Repugnance as a Constraint on Markets
Executive Summary — While some kinds of transactions are repugnant at certain times and places, they are considered perfectly acceptable in other situations. This essay examines a wide range of examples, including the buying and selling of kidneys for transplantation. Repugnance has important consequences for the transactions and markets we see. Key concepts include:
- Distaste for certain kinds of transactions can be a real constraint on markets and how they are designed, every bit as real as the constraints imposed by technology or the requirements of incentives and efficiency.
- Discussion is essential. Just as economists see very few tradeoffs as taboo, non-economists often decline to discuss tradeoffs at all, preferring to focus on the repugnance of transactions like organ sales.
- The laws against buying or selling kidneys reflect a reasonably widespread repugnance, making it difficult for arguments that focus only on the gains from trade to make headway in changing these laws. But that does not mean that gains from exchange can't be realized.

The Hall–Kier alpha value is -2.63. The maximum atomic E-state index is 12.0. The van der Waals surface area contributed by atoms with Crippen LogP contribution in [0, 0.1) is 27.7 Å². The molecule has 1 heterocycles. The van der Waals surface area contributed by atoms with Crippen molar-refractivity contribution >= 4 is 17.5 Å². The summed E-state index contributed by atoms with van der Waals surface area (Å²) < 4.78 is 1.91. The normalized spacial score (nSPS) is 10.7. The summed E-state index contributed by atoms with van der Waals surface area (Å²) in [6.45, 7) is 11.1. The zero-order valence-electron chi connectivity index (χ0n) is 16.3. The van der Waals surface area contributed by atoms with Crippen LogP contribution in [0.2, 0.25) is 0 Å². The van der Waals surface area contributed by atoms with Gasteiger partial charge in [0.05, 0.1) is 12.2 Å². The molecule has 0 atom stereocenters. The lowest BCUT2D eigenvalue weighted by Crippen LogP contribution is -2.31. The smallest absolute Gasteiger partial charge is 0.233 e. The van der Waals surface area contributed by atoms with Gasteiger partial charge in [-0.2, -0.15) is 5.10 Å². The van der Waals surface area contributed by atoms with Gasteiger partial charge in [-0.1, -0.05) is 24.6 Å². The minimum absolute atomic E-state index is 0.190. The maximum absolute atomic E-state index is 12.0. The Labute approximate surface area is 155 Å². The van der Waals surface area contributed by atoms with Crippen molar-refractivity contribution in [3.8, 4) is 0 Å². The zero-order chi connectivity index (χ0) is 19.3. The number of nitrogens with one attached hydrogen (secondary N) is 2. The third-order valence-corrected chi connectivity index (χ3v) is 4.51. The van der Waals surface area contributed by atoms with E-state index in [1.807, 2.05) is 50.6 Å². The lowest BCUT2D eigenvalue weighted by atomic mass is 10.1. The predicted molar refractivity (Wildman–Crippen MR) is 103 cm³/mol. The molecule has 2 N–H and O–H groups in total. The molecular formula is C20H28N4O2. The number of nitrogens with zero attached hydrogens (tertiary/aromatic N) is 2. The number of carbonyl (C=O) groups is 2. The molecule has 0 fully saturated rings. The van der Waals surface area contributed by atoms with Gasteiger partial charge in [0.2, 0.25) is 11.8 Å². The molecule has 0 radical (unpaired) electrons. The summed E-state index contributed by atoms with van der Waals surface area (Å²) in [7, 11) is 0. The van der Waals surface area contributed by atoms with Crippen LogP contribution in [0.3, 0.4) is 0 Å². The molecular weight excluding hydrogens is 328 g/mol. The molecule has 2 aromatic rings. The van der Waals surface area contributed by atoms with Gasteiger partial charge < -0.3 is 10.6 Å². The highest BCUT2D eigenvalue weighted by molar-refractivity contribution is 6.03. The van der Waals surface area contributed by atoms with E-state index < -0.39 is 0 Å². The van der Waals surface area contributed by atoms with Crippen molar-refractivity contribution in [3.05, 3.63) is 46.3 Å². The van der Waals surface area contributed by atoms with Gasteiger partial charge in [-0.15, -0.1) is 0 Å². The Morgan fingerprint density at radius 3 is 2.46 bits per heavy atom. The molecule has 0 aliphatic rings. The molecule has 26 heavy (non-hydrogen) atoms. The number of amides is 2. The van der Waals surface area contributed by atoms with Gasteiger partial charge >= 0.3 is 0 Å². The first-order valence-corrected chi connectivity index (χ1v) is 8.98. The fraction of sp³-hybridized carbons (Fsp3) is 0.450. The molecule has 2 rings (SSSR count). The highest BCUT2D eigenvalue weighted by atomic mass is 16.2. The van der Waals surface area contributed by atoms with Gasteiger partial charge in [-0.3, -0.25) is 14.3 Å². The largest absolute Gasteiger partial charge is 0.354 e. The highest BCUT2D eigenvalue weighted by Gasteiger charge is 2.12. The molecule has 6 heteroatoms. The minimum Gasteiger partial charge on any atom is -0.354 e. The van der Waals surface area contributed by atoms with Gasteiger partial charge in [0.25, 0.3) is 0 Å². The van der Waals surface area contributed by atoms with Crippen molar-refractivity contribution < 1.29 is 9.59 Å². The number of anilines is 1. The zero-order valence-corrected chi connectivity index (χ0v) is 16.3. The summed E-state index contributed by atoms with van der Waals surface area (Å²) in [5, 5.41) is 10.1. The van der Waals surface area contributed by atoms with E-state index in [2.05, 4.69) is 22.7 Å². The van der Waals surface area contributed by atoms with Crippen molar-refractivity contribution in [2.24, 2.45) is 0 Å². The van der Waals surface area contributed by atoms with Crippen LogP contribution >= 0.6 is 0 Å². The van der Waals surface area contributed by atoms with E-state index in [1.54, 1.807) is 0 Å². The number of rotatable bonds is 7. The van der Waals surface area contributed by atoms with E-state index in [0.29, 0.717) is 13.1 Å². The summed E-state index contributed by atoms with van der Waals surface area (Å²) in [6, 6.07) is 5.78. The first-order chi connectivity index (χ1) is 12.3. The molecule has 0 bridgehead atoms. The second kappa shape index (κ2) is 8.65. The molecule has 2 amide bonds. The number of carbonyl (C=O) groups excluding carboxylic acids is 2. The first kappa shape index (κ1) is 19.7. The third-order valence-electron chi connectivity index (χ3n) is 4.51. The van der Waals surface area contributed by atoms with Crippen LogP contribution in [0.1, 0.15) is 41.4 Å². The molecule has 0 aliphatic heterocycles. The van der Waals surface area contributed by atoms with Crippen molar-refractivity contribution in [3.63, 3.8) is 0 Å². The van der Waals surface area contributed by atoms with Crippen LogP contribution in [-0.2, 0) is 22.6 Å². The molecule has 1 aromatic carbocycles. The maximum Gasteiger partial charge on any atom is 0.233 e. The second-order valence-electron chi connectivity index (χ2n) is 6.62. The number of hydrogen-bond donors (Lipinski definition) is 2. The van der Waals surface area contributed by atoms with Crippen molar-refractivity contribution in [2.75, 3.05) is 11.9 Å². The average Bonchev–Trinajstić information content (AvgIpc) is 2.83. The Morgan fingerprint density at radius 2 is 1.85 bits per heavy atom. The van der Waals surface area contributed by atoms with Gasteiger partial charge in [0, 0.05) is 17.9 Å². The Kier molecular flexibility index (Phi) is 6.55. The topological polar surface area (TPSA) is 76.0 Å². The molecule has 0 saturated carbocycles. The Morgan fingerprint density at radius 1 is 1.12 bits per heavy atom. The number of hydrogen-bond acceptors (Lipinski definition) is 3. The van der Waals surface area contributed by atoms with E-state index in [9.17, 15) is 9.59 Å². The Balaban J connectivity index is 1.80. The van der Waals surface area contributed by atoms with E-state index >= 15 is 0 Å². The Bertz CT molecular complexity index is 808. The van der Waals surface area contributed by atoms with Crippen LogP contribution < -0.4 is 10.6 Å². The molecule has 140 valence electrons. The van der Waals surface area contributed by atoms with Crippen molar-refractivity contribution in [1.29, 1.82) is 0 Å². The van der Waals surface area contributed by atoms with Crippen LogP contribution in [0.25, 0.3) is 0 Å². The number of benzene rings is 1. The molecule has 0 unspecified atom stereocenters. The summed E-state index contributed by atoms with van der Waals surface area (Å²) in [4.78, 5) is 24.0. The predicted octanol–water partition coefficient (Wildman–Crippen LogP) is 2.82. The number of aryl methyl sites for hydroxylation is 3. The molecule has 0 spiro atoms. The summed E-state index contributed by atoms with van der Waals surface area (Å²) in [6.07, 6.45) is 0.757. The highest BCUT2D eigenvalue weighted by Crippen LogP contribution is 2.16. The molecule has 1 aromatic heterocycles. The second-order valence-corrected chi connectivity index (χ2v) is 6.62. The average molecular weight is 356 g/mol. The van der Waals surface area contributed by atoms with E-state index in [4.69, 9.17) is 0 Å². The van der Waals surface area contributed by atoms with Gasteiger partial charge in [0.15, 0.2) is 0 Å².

- Behavioral economics has been concerned mostly with how individuals make choices. But attitudes about repugnance shape whole markets, and therefore shape what choices people face, and so may be an important way that "behavioral" considerations affect the economy.
This essay examines how repugnance sometimes constrains what transactions and markets we see. When my colleagues and I have helped design markets and allocation procedures, we have often found that distaste for certain kinds of transactions is a real constraint, every bit as real as the constraints imposed by technology or by the requirements of incentives and efficiency. I'll first consider a range of examples, from slavery and indentured servitude (which once were not as repugnant as they now are) to lending money for interest (which used to be widely repugnant and is now not), and from bans on eating horse meat in California to bans on dwarf tossing in France. An example of special interest will be the widespread laws against the buying and selling of organs for transplantation. The historical record suggests that while repugnance can change over time, it can persist for a very long time, although changes in institutions that reflect repugnance can occur relatively quickly when the underlying repugnance changes.